Piper’s emphasis on going overseas, suffering and single-passioned focus on the cross of Jesus raises, further, another issue with some persons. Christians of a sensitively zealous, fragile or fanatical temperament can take Dr. Piper’s emphasis and go in some directions that I believe are unwise, unbalanced and potentially harmful.

I frequently find myself counseling young people preparing to spend large amounts of money to go overseas with no language training, no sense of the needs of the church in the country they are going to, and no real plan to live a life that includes mission as a large component of stewardship. In my opinion, many organizations play on this zeal and send unprepared and unsuited persons into the field. I have no doubt that many Christian leaders overseas deeply wish we would rethink our entire emphasis on personally going into a country, and instead look at an overall response to the needs on the field and in the world.

I want to be clear that in no way have I ever felt that Dr. Piper was advocating fanaticism or any of the poor decisions I might mention. He clearly understands the need for a solid personal and family life, responsibility, preparation and informed placement of personnel. In fact, in this same book, Piper makes many helpful and specific observations that could be easily rewritten into prudent cautions. Still, Dr. Piper’s choice of metaphors for the Christian life do tend to leave the impression that the preferred destiny of the normal Christian life should be going overseas, choosing risk and suffering, with the goal of ultimate sacrifice in the cause. He frequently cites martyrdom or loss of wife and children as pinnacle acts of glorifying Christ. I agree with these examples, but working with young people has taught me that such examples must be placed in a fully helpful and healthy context to avoid some of the errors of the enthusiastic and unstable.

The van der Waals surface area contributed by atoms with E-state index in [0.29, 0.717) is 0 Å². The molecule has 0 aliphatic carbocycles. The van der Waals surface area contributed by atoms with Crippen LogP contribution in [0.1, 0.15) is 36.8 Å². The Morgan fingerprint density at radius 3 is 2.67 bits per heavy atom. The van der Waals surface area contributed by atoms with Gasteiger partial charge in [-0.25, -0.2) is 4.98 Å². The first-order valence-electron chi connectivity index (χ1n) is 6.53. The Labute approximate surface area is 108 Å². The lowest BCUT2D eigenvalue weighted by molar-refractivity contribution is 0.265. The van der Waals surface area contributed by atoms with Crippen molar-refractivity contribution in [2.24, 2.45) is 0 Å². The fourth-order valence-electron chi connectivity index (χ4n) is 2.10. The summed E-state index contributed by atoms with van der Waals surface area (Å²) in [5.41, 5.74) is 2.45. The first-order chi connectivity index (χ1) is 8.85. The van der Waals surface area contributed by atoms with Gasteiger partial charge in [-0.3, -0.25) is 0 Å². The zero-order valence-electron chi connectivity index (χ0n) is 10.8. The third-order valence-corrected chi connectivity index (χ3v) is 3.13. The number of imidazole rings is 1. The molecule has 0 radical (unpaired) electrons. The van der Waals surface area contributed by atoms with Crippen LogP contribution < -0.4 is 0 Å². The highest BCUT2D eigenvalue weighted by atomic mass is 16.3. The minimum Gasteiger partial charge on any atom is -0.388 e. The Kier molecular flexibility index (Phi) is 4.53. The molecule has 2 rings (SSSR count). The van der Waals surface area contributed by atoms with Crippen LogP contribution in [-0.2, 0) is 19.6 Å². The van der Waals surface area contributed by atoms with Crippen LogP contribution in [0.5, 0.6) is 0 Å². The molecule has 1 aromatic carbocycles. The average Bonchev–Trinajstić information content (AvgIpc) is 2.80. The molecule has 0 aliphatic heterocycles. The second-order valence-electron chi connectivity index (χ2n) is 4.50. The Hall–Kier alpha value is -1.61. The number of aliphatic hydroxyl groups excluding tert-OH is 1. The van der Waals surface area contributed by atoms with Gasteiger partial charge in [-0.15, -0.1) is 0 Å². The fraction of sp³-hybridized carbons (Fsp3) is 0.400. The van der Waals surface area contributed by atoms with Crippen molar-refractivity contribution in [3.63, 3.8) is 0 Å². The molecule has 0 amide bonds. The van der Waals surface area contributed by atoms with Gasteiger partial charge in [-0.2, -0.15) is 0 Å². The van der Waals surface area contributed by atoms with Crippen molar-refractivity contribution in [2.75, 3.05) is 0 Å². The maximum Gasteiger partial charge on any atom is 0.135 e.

I stated my response this way:

When someone magnifies the cross by sacrifice and suffering, we must remember that sacrifice and suffering are not the only ways that person, or any person, magnifies Christ and the cross. Jesus himself chose to go to the cross…after living 30 years as a family man, member of his community and operator of a small business.